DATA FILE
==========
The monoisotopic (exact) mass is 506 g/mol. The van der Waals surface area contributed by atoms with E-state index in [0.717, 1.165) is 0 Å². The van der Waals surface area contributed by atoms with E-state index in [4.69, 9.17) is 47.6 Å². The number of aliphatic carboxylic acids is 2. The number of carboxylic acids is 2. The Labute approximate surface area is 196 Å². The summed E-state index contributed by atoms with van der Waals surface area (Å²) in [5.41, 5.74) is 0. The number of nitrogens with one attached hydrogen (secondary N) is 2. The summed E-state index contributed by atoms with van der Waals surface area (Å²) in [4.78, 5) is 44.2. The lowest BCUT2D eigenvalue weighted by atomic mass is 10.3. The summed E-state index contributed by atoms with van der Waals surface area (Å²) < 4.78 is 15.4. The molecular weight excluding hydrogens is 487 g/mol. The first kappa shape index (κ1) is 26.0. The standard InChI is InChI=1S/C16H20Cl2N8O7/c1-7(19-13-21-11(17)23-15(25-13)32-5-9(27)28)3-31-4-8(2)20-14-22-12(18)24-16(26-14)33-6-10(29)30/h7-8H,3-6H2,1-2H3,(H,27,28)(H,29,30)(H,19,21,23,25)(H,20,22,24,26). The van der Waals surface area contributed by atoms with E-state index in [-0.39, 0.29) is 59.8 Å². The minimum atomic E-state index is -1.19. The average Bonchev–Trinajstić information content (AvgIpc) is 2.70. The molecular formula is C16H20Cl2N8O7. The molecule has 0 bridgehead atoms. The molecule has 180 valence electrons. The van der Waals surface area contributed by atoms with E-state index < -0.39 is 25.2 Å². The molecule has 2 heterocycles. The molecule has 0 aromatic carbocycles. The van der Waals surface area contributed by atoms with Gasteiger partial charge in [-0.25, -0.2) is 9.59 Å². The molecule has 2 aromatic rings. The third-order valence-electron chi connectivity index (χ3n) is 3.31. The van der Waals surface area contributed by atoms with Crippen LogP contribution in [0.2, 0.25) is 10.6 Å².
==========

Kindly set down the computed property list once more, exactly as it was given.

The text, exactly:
The monoisotopic (exact) mass is 506 g/mol. The van der Waals surface area contributed by atoms with E-state index in [0.717, 1.165) is 0 Å². The van der Waals surface area contributed by atoms with E-state index in [4.69, 9.17) is 47.6 Å². The number of aliphatic carboxylic acids is 2. The number of carboxylic acids is 2. The Labute approximate surface area is 196 Å². The summed E-state index contributed by atoms with van der Waals surface area (Å²) in [5.41, 5.74) is 0. The number of nitrogens with one attached hydrogen (secondary N) is 2. The summed E-state index contributed by atoms with van der Waals surface area (Å²) in [4.78, 5) is 44.2. The lowest BCUT2D eigenvalue weighted by atomic mass is 10.3. The summed E-state index contributed by atoms with van der Waals surface area (Å²) < 4.78 is 15.4. The molecular weight excluding hydrogens is 487 g/mol. The first kappa shape index (κ1) is 26.0. The standard InChI is InChI=1S/C16H20Cl2N8O7/c1-7(19-13-21-11(17)23-15(25-13)32-5-9(27)28)3-31-4-8(2)20-14-22-12(18)24-16(26-14)33-6-10(29)30/h7-8H,3-6H2,1-2H3,(H,27,28)(H,29,30)(H,19,21,23,25)(H,20,22,24,26). The van der Waals surface area contributed by atoms with E-state index in [-0.39, 0.29) is 59.8 Å². The minimum atomic E-state index is -1.19. The average Bonchev–Trinajstić information content (AvgIpc) is 2.70. The molecular formula is C16H20Cl2N8O7. The molecule has 0 bridgehead atoms. The molecule has 180 valence electrons. The van der Waals surface area contributed by atoms with E-state index < -0.39 is 25.2 Å². The molecule has 2 heterocycles. The molecule has 0 aromatic carbocycles. The van der Waals surface area contributed by atoms with Gasteiger partial charge in [-0.25, -0.2) is 9.59 Å². The molecule has 2 aromatic rings. The third-order valence-electron chi connectivity index (χ3n) is 3.31. The van der Waals surface area contributed by atoms with Crippen LogP contribution in [0.2, 0.25) is 10.6 Å².